- Evidence of applicant’s educational qualifications and letter(s) of recommendation from the former employer, describing in detail the applicant’s past position, duties, performance and place and length of employment. If the documents are in a language other than English, a Thai translation certified as correct by a Thai Embassy (if abroad) or Ministry of Foreign Affairs (if in Thailand) must be attached.
- A recent medical certificate from a first-class licensed physician in Thailand stating that the applicant is not of unsound mind and not suffering from leprosy, acute tuberculosis, elephantiasis, narcotic addiction, habitual alcoholism or syphilis stage 3 (except for WP 7 applications).
- Three 5×6 cm. full-faced, bareheaded, black and white or color photographs, taken no more than 6 months prior to the filing of the application.
- If the application is to be filed by another person, a valid power of attorney in the pre scribed form must be attached with a 10 Baht duty stamp.
- On the application form, the “job description” entry must be completed with a detailed statement as to what job is expected to be performed, how it is related to other people, and what materials will be used in the work (additional paper to be used if necessary).
- If the job applied for is subject to a license under a particular law, in addition to the Foreign Working Act, a photocopy of such license, (e.g. teacher’s license, physician’s license, press card from the Public Relations Department, certificate of missionary status from the Office of Religious Affairs, etc.) shall be attached.
– If the applicant is married to a Thai national, the original and photocopies of the following must be presented: Marriage certificate, spouse’s identity card, birth certificates of children, household registration, and photocopy of every page of the applicant’s passport.
– If the job being applied for is not in Bangkok, the application should be filed at the relevant province’s Department of Employment, or in the absence of such an office, at the province’s city hall. Additional evidence as requested. It may be necessary to translate any or all documents into Thai.
The former law, Foreign Working Act of 1978, prohibited the employers from allowing foreigners to perform any function other than that described in the foreigner’s work permit. The employers must report changes in employment, transfers and termination of all foreigners in their organization within 15 days of any such action. In cases of dismissal, the foreigners must return their work permits to labor authorities in Bangkok at the Alien Occupation division or, if they are in a provincial area, to the province’s Department of Employment. Failure to do so will result in a fine of up to 1,000 Baht.
However, according to the Foreign Working Act of 2008, the law does not force the employers to return a work permit of their foreign employees, but if the employers or foreign employees wish to return a work permit, the labor authorities will receive a work permit and record the termination date.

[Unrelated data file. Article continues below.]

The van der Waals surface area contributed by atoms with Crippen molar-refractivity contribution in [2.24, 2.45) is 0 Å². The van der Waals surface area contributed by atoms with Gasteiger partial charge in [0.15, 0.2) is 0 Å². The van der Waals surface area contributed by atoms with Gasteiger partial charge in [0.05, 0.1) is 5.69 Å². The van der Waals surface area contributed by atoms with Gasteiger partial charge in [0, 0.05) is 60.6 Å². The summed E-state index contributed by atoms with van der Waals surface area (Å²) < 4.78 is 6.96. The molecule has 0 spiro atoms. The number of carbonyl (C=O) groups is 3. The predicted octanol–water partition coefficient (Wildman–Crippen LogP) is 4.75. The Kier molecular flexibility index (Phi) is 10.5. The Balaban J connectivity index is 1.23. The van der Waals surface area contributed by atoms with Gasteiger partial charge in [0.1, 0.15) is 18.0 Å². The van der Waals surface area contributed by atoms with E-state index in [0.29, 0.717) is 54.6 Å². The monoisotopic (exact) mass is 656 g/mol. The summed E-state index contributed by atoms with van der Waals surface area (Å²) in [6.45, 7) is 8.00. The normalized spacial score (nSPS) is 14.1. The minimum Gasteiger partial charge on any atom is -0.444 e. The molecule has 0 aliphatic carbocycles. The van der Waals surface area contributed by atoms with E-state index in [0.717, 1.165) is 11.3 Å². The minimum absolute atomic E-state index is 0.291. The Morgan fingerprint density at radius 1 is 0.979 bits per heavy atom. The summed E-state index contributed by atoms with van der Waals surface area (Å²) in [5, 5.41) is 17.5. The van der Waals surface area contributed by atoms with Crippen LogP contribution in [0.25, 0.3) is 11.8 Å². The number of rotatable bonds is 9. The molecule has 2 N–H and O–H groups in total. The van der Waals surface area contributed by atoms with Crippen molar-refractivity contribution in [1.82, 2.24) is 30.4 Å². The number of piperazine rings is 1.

Any foreigner engaging in work without a work permit may be punished by a term of im prisonment not exceeding five years or a fine from 2,000 Baht up to 100,000 Baht, or both. In case of violation of the conditions of his work as stipulated in his permit, the foreigner may be punished by a fine of not exceeding 20,000 Baht.
An employer who permits a foreigner to work in his organization without a work permit may be punished with a fine from 10,000 Baht up to 100,000 Baht for each foreign employee. An employer who permits a foreigner to act in violation of the nature of the work specified in the work permit may be punished with a fined not exceeding 10,000 Baht.
Permit holders must obtain prior permission to change their occupation and/or place of work. Change of employer location or the residential address of the permit holder must be properly endorsed in the work permit by the labor authorities. The Foreign Working Act does not prevent a foreigner from engaging in work in more than one field or for more than one employer.
A Royal Decree in 1973 listed 39 occupations and professions that were then prohibited to foreigners. This list has been amended on several occasions by subsequent Royal Decrees, the latest one in 2005;
- 1) Labor work;
- 2) Agriculture, animal husbandry, forestry, or fishery, except work requiring expertise,
specialized work, or farm supervision work;
- 3) Bricklaying, carpentry or other construction work;
- 4) Wood carving;
- 5) Driving motor vehicles, driving a non-mechanically propelled carrier or driving a
mechanically propelled carrier, except for piloting international aircraft;
- 6) Shop/Outlet attendance;
- 7) Auction;
- 8) Supervising, auditing or providing services in accounting, except internal auditing on occasions;
- 9) Cutting or polishing diamond or precious stones;
- 10) Haircutting, hairdressing or beauty treatment;
- 11) Cloth weaving by hand;
- 12) Mat weaving or utensil making from reeds, rattan, hemp, straw or bamboo pellicle;
- 13) Mulberry paper making by hand;
- 14) Lacquerware making;
- 15) Making Thai musical instruments;
- 16) Nielloware making;
- 17) Gold ornaments, silverware or pink gold making;
- 18) Bronze ware making;
- 19) Thai doll making;
- 20) Mattress and quilt blanket making;
- 21) Alms bowl making;
- 22) Hand making of silk products;
- 23) Buddha image making;
- 24) Knife making;
- 25) Paper or cloth umbrella making;
- 26) Shoemaking;
- 27) Hat making;
- 28) Brokerage or agency work, except broker or agency work in international trade;
- 29) Civil engineering works concerning design and calculation, organization, research, project planning, testing, construction supervision or advising, excluding work requiring special expertise;
- 30) Architectural work concerning designing, drawing of plans, cost estimating, construction directing or advising;
- 31) Dressmaking;
- 32) Pottery or ceramic ware making;
- 33) Cigarette rolling by hand;
- 34) Tour guide or sightseeing tour operation;
- 35) Street vending;
- 36) Typesetting of Thai characters;
- 37) Silk reeling and twisting by hand;
- 38) Clerical and secretarial work;
- 39) Legal service or lawsuit work;
As per the Cabinet’s Resolutions, foreign workers from Myanmar, Laos and Cambodia have been given an indulgence to work in the Kingdom in 2 occupations, which are 1) Labor work and 2) Domestic work.
Sources : Ministry of Labour / The Ministry of Labour is a Thai government body responsible for the oversight of labour administration and protection, skill development, and the promotion of employment in Thailand. The ministry was founded in 1993 as the “Ministry of Labour and Social Services”, then renamed “Ministry of Labour” in 2002 : http://www.mol.go.th/en/anonymouse/home